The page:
Monday, December 9, 2013
Seton Hall Law School Professors Tim Gynn and Charlie Sullivan, both giants in this field, just posted a very unusual article on arbitration that readers may find of interest. It can be downloaded at no charge here. Professor Gynn blogged about it here.
The article is unusual because it is not really an article. It is written in the form of U.S. Supreme Court decision by Justice Scalia. The article/case addresses whether the failure of a contract to mention the word "arbitration" prevents a court from finding that the parties intended disputes under that agreement to be arbitrated. The article/case concludes that this would not prevent arbitration because there is a strong presumption in favor of arbitration.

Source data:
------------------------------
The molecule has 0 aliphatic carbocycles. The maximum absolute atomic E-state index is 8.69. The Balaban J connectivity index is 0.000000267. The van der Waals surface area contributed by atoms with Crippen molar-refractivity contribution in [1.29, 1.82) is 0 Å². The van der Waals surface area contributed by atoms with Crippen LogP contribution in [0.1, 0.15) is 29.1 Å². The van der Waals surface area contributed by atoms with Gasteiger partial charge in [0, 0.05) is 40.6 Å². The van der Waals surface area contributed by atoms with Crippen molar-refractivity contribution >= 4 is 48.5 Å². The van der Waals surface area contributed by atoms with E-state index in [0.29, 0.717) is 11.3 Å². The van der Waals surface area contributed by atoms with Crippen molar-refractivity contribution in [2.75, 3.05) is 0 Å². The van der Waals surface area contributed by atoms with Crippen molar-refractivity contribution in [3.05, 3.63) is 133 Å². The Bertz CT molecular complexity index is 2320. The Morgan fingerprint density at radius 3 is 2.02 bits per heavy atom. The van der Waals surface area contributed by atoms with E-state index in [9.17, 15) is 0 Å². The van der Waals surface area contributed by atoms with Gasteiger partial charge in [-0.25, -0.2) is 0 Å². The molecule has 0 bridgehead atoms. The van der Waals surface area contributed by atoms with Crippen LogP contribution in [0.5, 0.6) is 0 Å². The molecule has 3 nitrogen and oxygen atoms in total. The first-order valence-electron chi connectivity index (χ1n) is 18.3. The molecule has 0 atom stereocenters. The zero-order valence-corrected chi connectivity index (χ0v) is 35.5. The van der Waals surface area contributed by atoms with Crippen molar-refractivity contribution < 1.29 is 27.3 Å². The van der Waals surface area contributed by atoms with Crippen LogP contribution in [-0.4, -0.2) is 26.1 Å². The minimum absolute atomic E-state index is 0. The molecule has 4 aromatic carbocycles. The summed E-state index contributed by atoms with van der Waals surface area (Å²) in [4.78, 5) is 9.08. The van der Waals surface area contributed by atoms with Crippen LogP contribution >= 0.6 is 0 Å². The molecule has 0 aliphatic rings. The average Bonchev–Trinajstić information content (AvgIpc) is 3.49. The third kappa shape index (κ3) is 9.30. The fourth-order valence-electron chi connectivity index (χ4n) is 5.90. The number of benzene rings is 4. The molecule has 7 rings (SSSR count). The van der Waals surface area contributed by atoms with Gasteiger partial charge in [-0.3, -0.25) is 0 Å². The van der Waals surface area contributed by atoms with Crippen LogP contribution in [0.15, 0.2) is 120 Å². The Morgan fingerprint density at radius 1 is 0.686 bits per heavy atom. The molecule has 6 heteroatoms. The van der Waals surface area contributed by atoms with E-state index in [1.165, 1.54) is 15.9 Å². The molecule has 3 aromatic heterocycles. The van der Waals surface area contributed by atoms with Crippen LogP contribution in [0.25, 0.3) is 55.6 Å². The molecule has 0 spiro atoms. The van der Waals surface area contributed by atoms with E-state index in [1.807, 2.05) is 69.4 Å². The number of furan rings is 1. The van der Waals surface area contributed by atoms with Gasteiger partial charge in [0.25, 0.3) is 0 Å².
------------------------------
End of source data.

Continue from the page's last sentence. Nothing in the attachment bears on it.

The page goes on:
Interestingly, the article/case, however failed to cite the Steelworkers Trilogy line of cases which squarely held that there was a presumption in favor of arbitrability. Now, those cases were decided under Section 301, not the FAA. But is there a difference? I do not think so, particularly after Pyett.
The article only cited one law review article. Many Supreme Court decisions do not even cite one. Hopefully, the Court will recognize the value of good legal scholarship.
Mitchell H .Rubinstein
Hat Tip: Tim Gynn